PRESIDENT’S NEWSLETTER 18TH MAY 2018
It has been a hectic time at The William Light Institute.
It has been a hectic time at The William Light Institute. Our unique Wound Management Resource Program has received considerable interest from nurses within Australia and in parts of Asia. At the same time the program has been successfully launched across India in partnership with Apollo Medskills. The third intake of our Graduate Certificate in Wound Management is progressing well with our partners Australian Nursing and Midwifery Federation Education Centre. Also, we are well advanced in the development of two new Graduate Diplomas for nurses and other allied health professionals.
Again in health we are progressing research into the skill needs of allied health professionals wishing to participate in the National Disability Insurance Scheme. Here we are considering industry credentials as well as formal Australian Qualifications Framework courses.
In our Professional Year Program for international students who have graduated with an IT degree in Australia, we have obtained a new campus for our Sydney operation which will be commencing next month. We also received a welcome visit from the Australian Computer Society staff who provided some great advice to our Adelaide students on the industry and the benefits of using ACS resources. We are the sole provider in Australia for the Professional Year that caters only IT students and those students obtain the benefits of an IT focussed curriculum and our extensive knowledge of the industry.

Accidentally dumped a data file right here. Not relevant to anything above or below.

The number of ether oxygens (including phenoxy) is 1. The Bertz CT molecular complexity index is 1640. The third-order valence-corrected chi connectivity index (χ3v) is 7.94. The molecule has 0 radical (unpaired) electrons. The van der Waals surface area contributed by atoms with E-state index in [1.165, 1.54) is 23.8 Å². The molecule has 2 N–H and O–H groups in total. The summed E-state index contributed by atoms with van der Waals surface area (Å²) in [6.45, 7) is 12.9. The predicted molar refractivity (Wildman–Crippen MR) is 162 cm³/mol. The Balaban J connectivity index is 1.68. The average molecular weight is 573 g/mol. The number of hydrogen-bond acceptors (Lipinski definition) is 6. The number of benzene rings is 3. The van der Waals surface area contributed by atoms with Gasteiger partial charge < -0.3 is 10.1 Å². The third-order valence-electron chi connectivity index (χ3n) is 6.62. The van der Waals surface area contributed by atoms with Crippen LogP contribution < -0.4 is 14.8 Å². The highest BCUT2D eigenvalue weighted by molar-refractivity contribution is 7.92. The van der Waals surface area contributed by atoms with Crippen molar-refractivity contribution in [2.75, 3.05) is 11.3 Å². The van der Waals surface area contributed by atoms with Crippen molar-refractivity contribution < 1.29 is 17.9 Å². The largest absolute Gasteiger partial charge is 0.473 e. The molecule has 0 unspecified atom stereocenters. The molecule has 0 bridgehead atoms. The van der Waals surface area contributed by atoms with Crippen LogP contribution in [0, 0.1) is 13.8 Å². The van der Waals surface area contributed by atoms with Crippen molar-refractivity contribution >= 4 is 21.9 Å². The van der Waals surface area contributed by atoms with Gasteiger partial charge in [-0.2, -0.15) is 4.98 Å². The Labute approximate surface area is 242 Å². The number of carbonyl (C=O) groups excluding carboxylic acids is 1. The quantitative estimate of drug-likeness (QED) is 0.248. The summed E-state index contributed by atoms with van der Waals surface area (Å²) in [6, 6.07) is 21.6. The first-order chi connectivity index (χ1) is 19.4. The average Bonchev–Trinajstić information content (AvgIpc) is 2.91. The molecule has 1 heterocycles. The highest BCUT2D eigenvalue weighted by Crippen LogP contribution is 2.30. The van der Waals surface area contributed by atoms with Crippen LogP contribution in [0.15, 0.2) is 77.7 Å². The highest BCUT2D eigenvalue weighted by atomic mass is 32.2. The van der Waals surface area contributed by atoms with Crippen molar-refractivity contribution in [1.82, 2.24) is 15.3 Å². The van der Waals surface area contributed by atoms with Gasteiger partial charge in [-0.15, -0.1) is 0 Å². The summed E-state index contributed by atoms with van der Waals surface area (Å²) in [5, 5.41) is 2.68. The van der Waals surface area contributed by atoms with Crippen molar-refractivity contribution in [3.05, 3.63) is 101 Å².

There has also been activity around the legacy of our namesake Colonel William Light. A bronze plaque has been laid at the exact spot where Colonel William Light began his historic survey for the City of Adelaide and surrounds on 2nd May 1837. An international group of surveyors and historians is seeking World Heritage listing for this site. Light was the first surveyor to use a trigonometric survey for land records. Historian and Light Expert Ms. Kelly Henderson says that Light’s techniques had stood the test of time by using exact points and highly accurate triangles. ‘Previously trigonometric surveys or ‘trig surveys’ were used for scientific purposes to measure the shape of the earth, but Light’s is the first of its kind in the world’ said Ms. Henderson. ‘In scientific terms, the point marks are the first global application of a coordinated land record (cadastre) survey.’